Wellness trend creates new demand for chaga
The fungus grows on birch trees
MADISON, Wis. – A fungus found on birch trees in the Lake States is being sourced for a new wellness trend that has gained mainstream attention in the United States.
The use of chaga (Inonotus obliquus) has a history that goes back thousands of years. It can be traced back to early 16th century Russia as well as other Asian and Eastern European countries. When supplies ran short during World War II, soldiers in Finland used chaga as an alternative to coffee.
Kevin Olson, the owner of Northwoods Tea & Herb in Wisconsin, has been collecting and selling chaga for years. When he began to take his products to farmers markets about seven years ago, very few people recognized the fungus, but it’s a different story today.
According to Olson, chaga has had an “exponential growth in popularity.” Customers across the United States now seek out his products online or on the shelves of select health food stores, CO-OPs, and markets located in four different states. Northwoods Tea & Herb offers chaga as tea or extract, which are the most popular forms, but some breweries are even experimenting with chaga-infused beer.
In the field, chaga looks much less appetizing. The fungus grows as a black, charcoal-like mass found nearly exclusively on birch trees (Betulina spp.). Its interior is a mottled yellow to brown color.
Chaga is a slow-growing fungus and takes years to reach a harvestable size. The spores initially enter a wounded or weakened birch tree and begin to consume the heartwood. The fungus pushes outward and breaks through the bark to form the mass known as chaga. While chaga is often described as a medicinal mushroom, the piece that is harvested is not technically a mushroom, which is the term for the fruiting part of fungi. Instead, chaga is a dense mass of wood fiber and mycelium, or the vegetative part of fungi. The mushroom usually appears and releases spores after the host tree has died and the chaga no longer has a food source. Chaga should only be harvested from living trees.
Chaga is harvested by using a hatchet to cut pieces of the chaga off of the tree. As long as it is done correctly and only the chaga is cut, the harvesting does not cause damage to the tree. The chaga is parasitical and it may cause the host to eventually die, but many trees will live for decades even with the fungus.
Chaga can be harvested year-round but is often easiest to spot in the winter when the trees are bare. It thrives in cooler, northern climates where birch trees are found. Olson rarely finds it south of Wausau, where the Northwoods Tea & Herb facility is located. He purchases his chaga by the bucketful from loggers in northern Wisconsin for about $10-12 per pound.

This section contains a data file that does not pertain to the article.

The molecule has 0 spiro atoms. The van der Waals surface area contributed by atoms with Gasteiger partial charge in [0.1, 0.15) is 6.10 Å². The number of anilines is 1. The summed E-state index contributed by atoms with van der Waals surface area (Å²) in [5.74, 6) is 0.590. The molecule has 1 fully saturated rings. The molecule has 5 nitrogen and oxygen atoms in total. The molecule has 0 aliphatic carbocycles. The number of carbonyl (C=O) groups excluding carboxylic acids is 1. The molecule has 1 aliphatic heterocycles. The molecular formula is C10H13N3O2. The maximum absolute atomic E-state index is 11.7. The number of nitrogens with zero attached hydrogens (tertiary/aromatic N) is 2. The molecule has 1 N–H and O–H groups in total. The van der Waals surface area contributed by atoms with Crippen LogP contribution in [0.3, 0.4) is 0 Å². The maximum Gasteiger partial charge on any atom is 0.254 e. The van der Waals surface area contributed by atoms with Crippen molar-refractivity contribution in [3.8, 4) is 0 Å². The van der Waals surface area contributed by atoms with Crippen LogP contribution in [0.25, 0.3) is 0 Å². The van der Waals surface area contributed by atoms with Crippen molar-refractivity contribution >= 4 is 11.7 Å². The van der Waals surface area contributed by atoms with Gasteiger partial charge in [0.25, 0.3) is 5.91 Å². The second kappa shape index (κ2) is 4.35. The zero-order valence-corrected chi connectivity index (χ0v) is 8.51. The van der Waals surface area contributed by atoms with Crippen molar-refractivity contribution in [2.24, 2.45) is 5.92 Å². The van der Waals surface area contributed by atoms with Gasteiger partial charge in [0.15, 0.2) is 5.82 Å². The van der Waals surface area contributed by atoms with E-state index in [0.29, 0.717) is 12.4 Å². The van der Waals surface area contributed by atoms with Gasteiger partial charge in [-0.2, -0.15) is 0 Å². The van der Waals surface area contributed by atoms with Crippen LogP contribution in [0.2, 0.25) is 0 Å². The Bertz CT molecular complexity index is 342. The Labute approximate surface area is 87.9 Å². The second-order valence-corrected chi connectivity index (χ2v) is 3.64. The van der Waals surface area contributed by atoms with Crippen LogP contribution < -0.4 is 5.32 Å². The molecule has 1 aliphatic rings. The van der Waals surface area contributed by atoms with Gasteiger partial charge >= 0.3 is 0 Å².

Most of Olson’s customers are interested in chaga for health reasons – either to help with an ailment or just promote general wellness. While the U.S. Food and Drug Administration does recognize chaga as a food, it has not evaluated it as a medicinal product. Even so, claims of its healing potential have spread, and many consider it to be a good source of antioxidants, a stimulator for the immune system, and more. Because it is also composed of wood fiber, some of its chemical components, such as betulin, are derived from the birch host itself.
The demand within the United States has grown enough to keep Northwoods Tea & Herb busy. Olson has seen his annual sales continue to rise, and they have nearly doubled in the past couple of years.
Even with growing popularity and demand, Olson is not concerned that chaga harvesting will become unsustainable. He currently purchases over a hundred pounds of chaga a month, but as long as a portion of the chaga is left on the tree, it will grow back and could even be harvested again from the same source. Chaga is reliant on a healthy birch tree population, so its abundance may be affected by over-harvesting trees.
Different states have different laws for foraging on public land, but currently there are not chaga-specific regulations. According to Olson, it comes down to individuals following good practices and treating chaga as more than just a financial gain.
“People just need to have some respect for what they are doing, whether they are on their own land or someone else’s. There’s nothing wrong with picking the chaga, but there should be respect for it...it’s not just money sitting on a tree.”